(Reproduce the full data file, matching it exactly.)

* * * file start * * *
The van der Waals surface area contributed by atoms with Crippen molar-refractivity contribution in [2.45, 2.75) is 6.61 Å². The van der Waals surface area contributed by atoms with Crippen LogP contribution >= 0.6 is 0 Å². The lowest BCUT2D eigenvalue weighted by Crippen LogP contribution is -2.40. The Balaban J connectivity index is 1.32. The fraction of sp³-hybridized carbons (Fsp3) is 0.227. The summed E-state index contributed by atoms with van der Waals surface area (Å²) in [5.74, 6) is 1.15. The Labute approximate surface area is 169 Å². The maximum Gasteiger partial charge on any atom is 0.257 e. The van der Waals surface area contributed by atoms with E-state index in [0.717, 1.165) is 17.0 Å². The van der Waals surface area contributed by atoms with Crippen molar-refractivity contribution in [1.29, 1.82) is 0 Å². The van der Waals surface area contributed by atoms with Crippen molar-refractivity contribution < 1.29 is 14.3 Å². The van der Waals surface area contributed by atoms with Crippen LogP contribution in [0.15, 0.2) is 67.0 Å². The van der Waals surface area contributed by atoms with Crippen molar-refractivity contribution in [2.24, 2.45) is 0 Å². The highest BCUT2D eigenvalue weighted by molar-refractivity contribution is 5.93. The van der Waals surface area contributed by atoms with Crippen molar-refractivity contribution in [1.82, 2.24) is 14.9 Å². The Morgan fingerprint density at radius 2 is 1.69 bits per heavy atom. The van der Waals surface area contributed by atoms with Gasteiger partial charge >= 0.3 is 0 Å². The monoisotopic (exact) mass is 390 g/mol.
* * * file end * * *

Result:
The van der Waals surface area contributed by atoms with Crippen molar-refractivity contribution in [2.45, 2.75) is 6.61 Å². The van der Waals surface area contributed by atoms with Crippen LogP contribution >= 0.6 is 0 Å². The lowest BCUT2D eigenvalue weighted by Crippen LogP contribution is -2.40. The Balaban J connectivity index is 1.32. The fraction of sp³-hybridized carbons (Fsp3) is 0.227. The summed E-state index contributed by atoms with van der Waals surface area (Å²) in [5.74, 6) is 1.15. The Labute approximate surface area is 169 Å². The maximum Gasteiger partial charge on any atom is 0.257 e. The van der Waals surface area contributed by atoms with E-state index in [0.717, 1.165) is 17.0 Å². The van der Waals surface area contributed by atoms with Crippen molar-refractivity contribution in [1.29, 1.82) is 0 Å². The van der Waals surface area contributed by atoms with Crippen molar-refractivity contribution < 1.29 is 14.3 Å². The van der Waals surface area contributed by atoms with Crippen LogP contribution in [0.15, 0.2) is 67.0 Å². The van der Waals surface area contributed by atoms with Crippen molar-refractivity contribution in [2.24, 2.45) is 0 Å². The highest BCUT2D eigenvalue weighted by molar-refractivity contribution is 5.93. The van der Waals surface area contributed by atoms with Crippen molar-refractivity contribution in [1.82, 2.24) is 14.9 Å². The Morgan fingerprint density at radius 2 is 1.69 bits per heavy atom. The van der Waals surface area contributed by atoms with Gasteiger partial charge >= 0.3 is 0 Å². The monoisotopic (exact) mass is 390 g/mol.